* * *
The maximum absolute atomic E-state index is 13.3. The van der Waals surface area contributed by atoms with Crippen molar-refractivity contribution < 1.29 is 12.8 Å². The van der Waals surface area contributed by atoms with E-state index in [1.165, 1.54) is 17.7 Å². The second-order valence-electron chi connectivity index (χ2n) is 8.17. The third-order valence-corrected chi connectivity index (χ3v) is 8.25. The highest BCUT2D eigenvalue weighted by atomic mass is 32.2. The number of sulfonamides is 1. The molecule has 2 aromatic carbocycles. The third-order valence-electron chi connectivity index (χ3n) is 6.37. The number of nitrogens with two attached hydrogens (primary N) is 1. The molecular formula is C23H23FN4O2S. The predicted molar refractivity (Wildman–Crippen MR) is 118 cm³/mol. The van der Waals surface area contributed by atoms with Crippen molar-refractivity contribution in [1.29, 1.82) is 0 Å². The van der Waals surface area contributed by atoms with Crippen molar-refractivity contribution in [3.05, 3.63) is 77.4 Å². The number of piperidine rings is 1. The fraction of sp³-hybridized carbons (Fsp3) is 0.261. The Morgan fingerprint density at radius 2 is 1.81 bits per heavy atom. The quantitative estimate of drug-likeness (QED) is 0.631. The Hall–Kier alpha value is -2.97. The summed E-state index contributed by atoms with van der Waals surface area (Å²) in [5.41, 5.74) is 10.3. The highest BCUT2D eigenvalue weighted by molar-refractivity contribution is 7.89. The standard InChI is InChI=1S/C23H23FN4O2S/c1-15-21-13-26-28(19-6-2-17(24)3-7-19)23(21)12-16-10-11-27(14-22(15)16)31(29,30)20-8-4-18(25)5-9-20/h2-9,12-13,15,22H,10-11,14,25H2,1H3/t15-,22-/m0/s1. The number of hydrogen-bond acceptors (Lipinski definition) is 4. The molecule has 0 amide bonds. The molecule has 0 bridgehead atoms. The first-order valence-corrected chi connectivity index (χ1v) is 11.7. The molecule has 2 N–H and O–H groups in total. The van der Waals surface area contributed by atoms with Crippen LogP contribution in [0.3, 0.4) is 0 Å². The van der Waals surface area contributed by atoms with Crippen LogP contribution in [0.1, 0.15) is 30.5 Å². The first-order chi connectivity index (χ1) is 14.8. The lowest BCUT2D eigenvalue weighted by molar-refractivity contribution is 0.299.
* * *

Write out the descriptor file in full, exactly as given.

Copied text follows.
The maximum absolute atomic E-state index is 13.3. The van der Waals surface area contributed by atoms with Crippen molar-refractivity contribution < 1.29 is 12.8 Å². The van der Waals surface area contributed by atoms with E-state index in [1.165, 1.54) is 17.7 Å². The second-order valence-electron chi connectivity index (χ2n) is 8.17. The third-order valence-corrected chi connectivity index (χ3v) is 8.25. The highest BCUT2D eigenvalue weighted by atomic mass is 32.2. The number of sulfonamides is 1. The molecule has 2 aromatic carbocycles. The third-order valence-electron chi connectivity index (χ3n) is 6.37. The number of nitrogens with two attached hydrogens (primary N) is 1. The molecular formula is C23H23FN4O2S. The predicted molar refractivity (Wildman–Crippen MR) is 118 cm³/mol. The van der Waals surface area contributed by atoms with Crippen molar-refractivity contribution in [1.29, 1.82) is 0 Å². The van der Waals surface area contributed by atoms with Crippen molar-refractivity contribution in [3.05, 3.63) is 77.4 Å². The number of piperidine rings is 1. The fraction of sp³-hybridized carbons (Fsp3) is 0.261. The Morgan fingerprint density at radius 2 is 1.81 bits per heavy atom. The quantitative estimate of drug-likeness (QED) is 0.631. The Hall–Kier alpha value is -2.97. The summed E-state index contributed by atoms with van der Waals surface area (Å²) in [5.41, 5.74) is 10.3. The highest BCUT2D eigenvalue weighted by molar-refractivity contribution is 7.89. The standard InChI is InChI=1S/C23H23FN4O2S/c1-15-21-13-26-28(19-6-2-17(24)3-7-19)23(21)12-16-10-11-27(14-22(15)16)31(29,30)20-8-4-18(25)5-9-20/h2-9,12-13,15,22H,10-11,14,25H2,1H3/t15-,22-/m0/s1. The number of hydrogen-bond acceptors (Lipinski definition) is 4. The molecule has 0 amide bonds. The molecule has 0 bridgehead atoms. The first-order valence-corrected chi connectivity index (χ1v) is 11.7. The molecule has 2 N–H and O–H groups in total. The van der Waals surface area contributed by atoms with Crippen LogP contribution in [0.3, 0.4) is 0 Å². The van der Waals surface area contributed by atoms with Crippen LogP contribution in [0.1, 0.15) is 30.5 Å². The first-order chi connectivity index (χ1) is 14.8. The lowest BCUT2D eigenvalue weighted by molar-refractivity contribution is 0.299.